India cheers as Paris delivers 'historic' climate accordtext_fields
Paris: Amid cheers, hugs and tears of joy, delegates from 196 countries at the climate change conference here adopted late on Saturday the first universal pact committing them to curb global warming to well below 2 degrees Celsius and outline a roadmap to raise $100 billion annually towards a green fund for developing nations.
India immediately welcomed the pact, saying it was balanced and addressed most of its concerns.
The Paris Agreement -- as the 32-page accord is called and reached after two weeks of hectic talks, a day's extension and and some sleepless night for negotiators -- was declared adopted after French Foreign Minister Laurent Fabius, also the chair of the conference, struck the gavel.
"You've done it -- reached an ambitious agreement, a bindin g agreement, a universal agreement. Never will I be able to express more gratitude to a conference. You can be proud that to stand before your children and grandchildren," said French President Francois Hollande.
India's Environment and Foreign Minister Prakash Javadekar felt the pact could have been more ambitious as the commitment from rich nations was "much below" what was expected of them, but felt the basic concept of common but differentiated responsibilities towards environment protecting was largely addressed.
"To achieve big things as there are languages and many issues, when 196 countries are putting their efforts together. One needs to be accommodative without changing the thrust of the agreement. We've done everything to maintain that thrust," Javadekar said.
"Today is a historic day. What we have adopted today is not only an agreement but a new chapter of hope in the lives of seven billion people," he said at the closing plenary, adding: "Today we reassure our future generation that we all will mitigate the challenge posed by climate change and give them a better future."
Earlier in the day President Hollande had called up Prime Minister Narendra Modi for his support.
Following the adoption of the Paris Agreement by the 21st Conference of Parties, under the aegis of the UN Framework Convention on Climate Change, it will be taken to the UN headquarters. Then on Earth Day, falling on April 22, 2016, it will be opened for the signatures of members for one year.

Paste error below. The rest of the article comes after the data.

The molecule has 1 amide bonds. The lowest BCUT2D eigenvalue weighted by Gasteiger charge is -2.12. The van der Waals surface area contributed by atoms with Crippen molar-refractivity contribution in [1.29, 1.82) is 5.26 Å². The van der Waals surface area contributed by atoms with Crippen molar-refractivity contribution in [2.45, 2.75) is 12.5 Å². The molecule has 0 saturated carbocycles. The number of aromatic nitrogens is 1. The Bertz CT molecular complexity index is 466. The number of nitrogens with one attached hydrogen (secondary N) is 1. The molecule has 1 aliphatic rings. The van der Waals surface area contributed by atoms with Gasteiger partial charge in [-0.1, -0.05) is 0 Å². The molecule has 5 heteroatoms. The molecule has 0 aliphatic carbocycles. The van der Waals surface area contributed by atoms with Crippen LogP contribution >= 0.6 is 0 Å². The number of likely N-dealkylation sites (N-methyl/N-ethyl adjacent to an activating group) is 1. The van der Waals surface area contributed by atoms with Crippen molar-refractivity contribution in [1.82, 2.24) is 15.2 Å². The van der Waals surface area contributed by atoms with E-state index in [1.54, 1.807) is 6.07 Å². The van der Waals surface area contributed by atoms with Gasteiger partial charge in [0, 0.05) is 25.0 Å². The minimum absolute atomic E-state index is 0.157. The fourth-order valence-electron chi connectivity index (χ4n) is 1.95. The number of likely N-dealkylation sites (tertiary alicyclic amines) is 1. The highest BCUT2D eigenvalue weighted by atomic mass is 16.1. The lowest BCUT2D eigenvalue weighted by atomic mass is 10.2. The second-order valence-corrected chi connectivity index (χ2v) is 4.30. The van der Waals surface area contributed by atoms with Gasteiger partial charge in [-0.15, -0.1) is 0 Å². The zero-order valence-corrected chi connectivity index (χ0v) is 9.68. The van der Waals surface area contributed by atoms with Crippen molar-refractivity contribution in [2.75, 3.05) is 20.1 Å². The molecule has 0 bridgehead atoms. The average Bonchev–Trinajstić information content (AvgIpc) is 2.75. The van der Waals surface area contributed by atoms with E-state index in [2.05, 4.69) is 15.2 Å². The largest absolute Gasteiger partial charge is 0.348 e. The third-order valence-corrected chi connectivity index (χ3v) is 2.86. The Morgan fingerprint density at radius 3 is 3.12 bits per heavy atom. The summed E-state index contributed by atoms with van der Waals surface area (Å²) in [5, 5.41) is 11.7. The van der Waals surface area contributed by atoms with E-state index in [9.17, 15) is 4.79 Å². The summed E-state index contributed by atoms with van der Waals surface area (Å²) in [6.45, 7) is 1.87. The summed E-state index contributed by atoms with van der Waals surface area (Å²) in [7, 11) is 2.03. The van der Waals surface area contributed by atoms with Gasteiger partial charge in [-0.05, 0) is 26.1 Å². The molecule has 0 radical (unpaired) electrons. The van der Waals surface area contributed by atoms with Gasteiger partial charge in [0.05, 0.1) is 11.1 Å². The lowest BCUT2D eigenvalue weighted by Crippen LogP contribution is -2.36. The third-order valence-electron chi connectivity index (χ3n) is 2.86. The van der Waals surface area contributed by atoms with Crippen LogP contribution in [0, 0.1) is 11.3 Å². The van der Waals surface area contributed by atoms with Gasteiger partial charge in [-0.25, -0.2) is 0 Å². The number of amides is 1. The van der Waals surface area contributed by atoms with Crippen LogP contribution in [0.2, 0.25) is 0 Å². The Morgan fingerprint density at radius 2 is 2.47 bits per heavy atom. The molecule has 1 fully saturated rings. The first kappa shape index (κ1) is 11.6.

It will enter into force once 55 countries accounting for at least 55 percent of emissions ink it.
"For the first time, every country in the world has pledged to curb emissions, strengthen resilience and join in common cause to take common climate action. This is a resounding success for multilateralism," said UN Secretary General Ban Ki-Moon.
The universal agreement's main aim is to keep a global temperature rise this century well below 2 degrees Celsius and to drive efforts to limit the temperature increase even further to 1.5 degrees Celsius above pre-industrial levels.
Then there is is a firm commitment for countries to engage in a process on mitigation opportunities and put added focus on adaptation opportunities, with rich members working towards a clear path to outline a road map on raising the climate finance for developing countries to $100 billion annually by 2020.
Immediately after the adoption of the Paris Agreement, the World Bank and the International Monetary Fund, two largest multilateral financing institutions threw their weight behind the accord and said they will help countries across the globe fight climate change.
Poor and emerging economies had been demanding that they get clean and green technology and funding from the rich nations to pursue their national interests without harming the environment further as they hold the industrialised world responsible for polluting the earth in the past.
Among the other decisions reached included a commitment that countries will submit updated climate plans -- nationally determined contributions -- every five years to steadily increase their long-term ambitions. India has already pledged to reduce the carbon intensity by 33-35 percent over 15 years.
India's negotiating position, as a key member of a number of informal groupings on climate change was evident at the conference was evident, as even US President Barack Obama called up Prime Minister Modi to ensure that Paris delivers a deal.
The country's engagements were kicked off by Modi himself here, as global leaders this time converged at the beginning of the conference as opposed to attending the closing plenaries, as has been the practice in the past.
Apart from making a pitch for the principles of equity and common but differentiated responsibilities at the conference talks, the Indian prime minister also launched a grand alliance of some 120-odd nations to harness solar energy better, besides committing $30 million for a proposed secretariat.